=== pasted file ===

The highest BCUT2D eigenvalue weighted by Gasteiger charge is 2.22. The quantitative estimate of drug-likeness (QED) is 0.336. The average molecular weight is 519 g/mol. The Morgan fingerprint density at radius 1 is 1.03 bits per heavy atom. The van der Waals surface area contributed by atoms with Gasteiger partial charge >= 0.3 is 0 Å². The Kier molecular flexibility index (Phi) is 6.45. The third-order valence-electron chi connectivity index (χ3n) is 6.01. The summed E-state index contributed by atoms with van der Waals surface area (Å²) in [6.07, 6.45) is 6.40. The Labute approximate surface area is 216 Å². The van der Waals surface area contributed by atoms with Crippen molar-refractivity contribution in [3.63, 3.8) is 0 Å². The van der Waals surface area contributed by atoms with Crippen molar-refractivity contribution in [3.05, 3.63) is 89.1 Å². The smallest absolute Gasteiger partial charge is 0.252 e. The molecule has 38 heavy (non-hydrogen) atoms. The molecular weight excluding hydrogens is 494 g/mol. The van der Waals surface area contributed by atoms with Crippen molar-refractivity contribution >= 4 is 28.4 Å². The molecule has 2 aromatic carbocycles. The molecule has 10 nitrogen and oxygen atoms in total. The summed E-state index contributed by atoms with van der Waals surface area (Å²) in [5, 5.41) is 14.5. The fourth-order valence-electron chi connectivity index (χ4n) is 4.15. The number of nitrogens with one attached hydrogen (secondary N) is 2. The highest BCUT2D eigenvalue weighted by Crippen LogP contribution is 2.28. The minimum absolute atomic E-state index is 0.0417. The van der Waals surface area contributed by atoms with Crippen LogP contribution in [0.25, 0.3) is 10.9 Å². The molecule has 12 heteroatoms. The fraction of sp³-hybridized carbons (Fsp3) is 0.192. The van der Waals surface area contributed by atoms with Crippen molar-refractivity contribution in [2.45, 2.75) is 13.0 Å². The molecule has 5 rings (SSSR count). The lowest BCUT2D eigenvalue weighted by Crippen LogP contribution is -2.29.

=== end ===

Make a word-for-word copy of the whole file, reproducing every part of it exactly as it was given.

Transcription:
The highest BCUT2D eigenvalue weighted by Gasteiger charge is 2.22. The quantitative estimate of drug-likeness (QED) is 0.336. The average molecular weight is 519 g/mol. The Morgan fingerprint density at radius 1 is 1.03 bits per heavy atom. The van der Waals surface area contributed by atoms with Gasteiger partial charge >= 0.3 is 0 Å². The Kier molecular flexibility index (Phi) is 6.45. The third-order valence-electron chi connectivity index (χ3n) is 6.01. The summed E-state index contributed by atoms with van der Waals surface area (Å²) in [6.07, 6.45) is 6.40. The Labute approximate surface area is 216 Å². The van der Waals surface area contributed by atoms with Crippen molar-refractivity contribution in [3.63, 3.8) is 0 Å². The van der Waals surface area contributed by atoms with Crippen molar-refractivity contribution in [3.05, 3.63) is 89.1 Å². The smallest absolute Gasteiger partial charge is 0.252 e. The molecule has 38 heavy (non-hydrogen) atoms. The molecular weight excluding hydrogens is 494 g/mol. The van der Waals surface area contributed by atoms with Crippen molar-refractivity contribution >= 4 is 28.4 Å². The molecule has 2 aromatic carbocycles. The molecule has 10 nitrogen and oxygen atoms in total. The summed E-state index contributed by atoms with van der Waals surface area (Å²) in [5, 5.41) is 14.5. The fourth-order valence-electron chi connectivity index (χ4n) is 4.15. The number of nitrogens with one attached hydrogen (secondary N) is 2. The highest BCUT2D eigenvalue weighted by Crippen LogP contribution is 2.28. The minimum absolute atomic E-state index is 0.0417. The van der Waals surface area contributed by atoms with Crippen LogP contribution in [0.25, 0.3) is 10.9 Å². The molecule has 12 heteroatoms. The fraction of sp³-hybridized carbons (Fsp3) is 0.192. The van der Waals surface area contributed by atoms with Crippen molar-refractivity contribution in [2.45, 2.75) is 13.0 Å². The molecule has 5 rings (SSSR count). The lowest BCUT2D eigenvalue weighted by Crippen LogP contribution is -2.29.